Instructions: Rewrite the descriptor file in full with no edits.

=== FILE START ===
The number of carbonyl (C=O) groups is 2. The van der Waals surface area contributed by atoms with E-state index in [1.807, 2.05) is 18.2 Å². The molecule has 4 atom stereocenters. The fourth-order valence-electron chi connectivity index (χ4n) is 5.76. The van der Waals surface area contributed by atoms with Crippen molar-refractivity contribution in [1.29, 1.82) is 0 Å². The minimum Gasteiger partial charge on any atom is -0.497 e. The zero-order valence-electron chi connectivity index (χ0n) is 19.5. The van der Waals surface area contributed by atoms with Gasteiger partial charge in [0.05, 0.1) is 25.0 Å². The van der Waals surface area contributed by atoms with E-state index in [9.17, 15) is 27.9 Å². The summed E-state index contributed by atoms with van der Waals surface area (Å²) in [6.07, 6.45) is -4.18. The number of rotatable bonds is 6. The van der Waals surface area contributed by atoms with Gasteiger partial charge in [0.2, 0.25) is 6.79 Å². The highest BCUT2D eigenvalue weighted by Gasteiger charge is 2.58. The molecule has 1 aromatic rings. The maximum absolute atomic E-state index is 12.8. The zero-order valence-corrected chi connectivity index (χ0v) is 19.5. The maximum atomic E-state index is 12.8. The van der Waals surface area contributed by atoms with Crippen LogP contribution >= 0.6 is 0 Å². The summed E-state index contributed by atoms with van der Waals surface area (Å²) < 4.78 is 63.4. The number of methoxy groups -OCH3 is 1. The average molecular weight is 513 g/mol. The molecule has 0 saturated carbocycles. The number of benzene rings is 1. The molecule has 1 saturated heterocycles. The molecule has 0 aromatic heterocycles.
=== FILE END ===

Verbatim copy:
The number of carbonyl (C=O) groups is 2. The van der Waals surface area contributed by atoms with E-state index in [1.807, 2.05) is 18.2 Å². The molecule has 4 atom stereocenters. The fourth-order valence-electron chi connectivity index (χ4n) is 5.76. The van der Waals surface area contributed by atoms with Crippen molar-refractivity contribution in [1.29, 1.82) is 0 Å². The minimum Gasteiger partial charge on any atom is -0.497 e. The zero-order valence-electron chi connectivity index (χ0n) is 19.5. The van der Waals surface area contributed by atoms with Gasteiger partial charge in [0.05, 0.1) is 25.0 Å². The van der Waals surface area contributed by atoms with E-state index in [9.17, 15) is 27.9 Å². The summed E-state index contributed by atoms with van der Waals surface area (Å²) in [6.07, 6.45) is -4.18. The number of rotatable bonds is 6. The van der Waals surface area contributed by atoms with Gasteiger partial charge in [0.2, 0.25) is 6.79 Å². The highest BCUT2D eigenvalue weighted by Gasteiger charge is 2.58. The molecule has 1 aromatic rings. The maximum absolute atomic E-state index is 12.8. The zero-order valence-corrected chi connectivity index (χ0v) is 19.5. The maximum atomic E-state index is 12.8. The van der Waals surface area contributed by atoms with Crippen LogP contribution >= 0.6 is 0 Å². The summed E-state index contributed by atoms with van der Waals surface area (Å²) < 4.78 is 63.4. The number of methoxy groups -OCH3 is 1. The average molecular weight is 513 g/mol. The molecule has 0 saturated carbocycles. The number of benzene rings is 1. The molecule has 1 saturated heterocycles. The molecule has 0 aromatic heterocycles.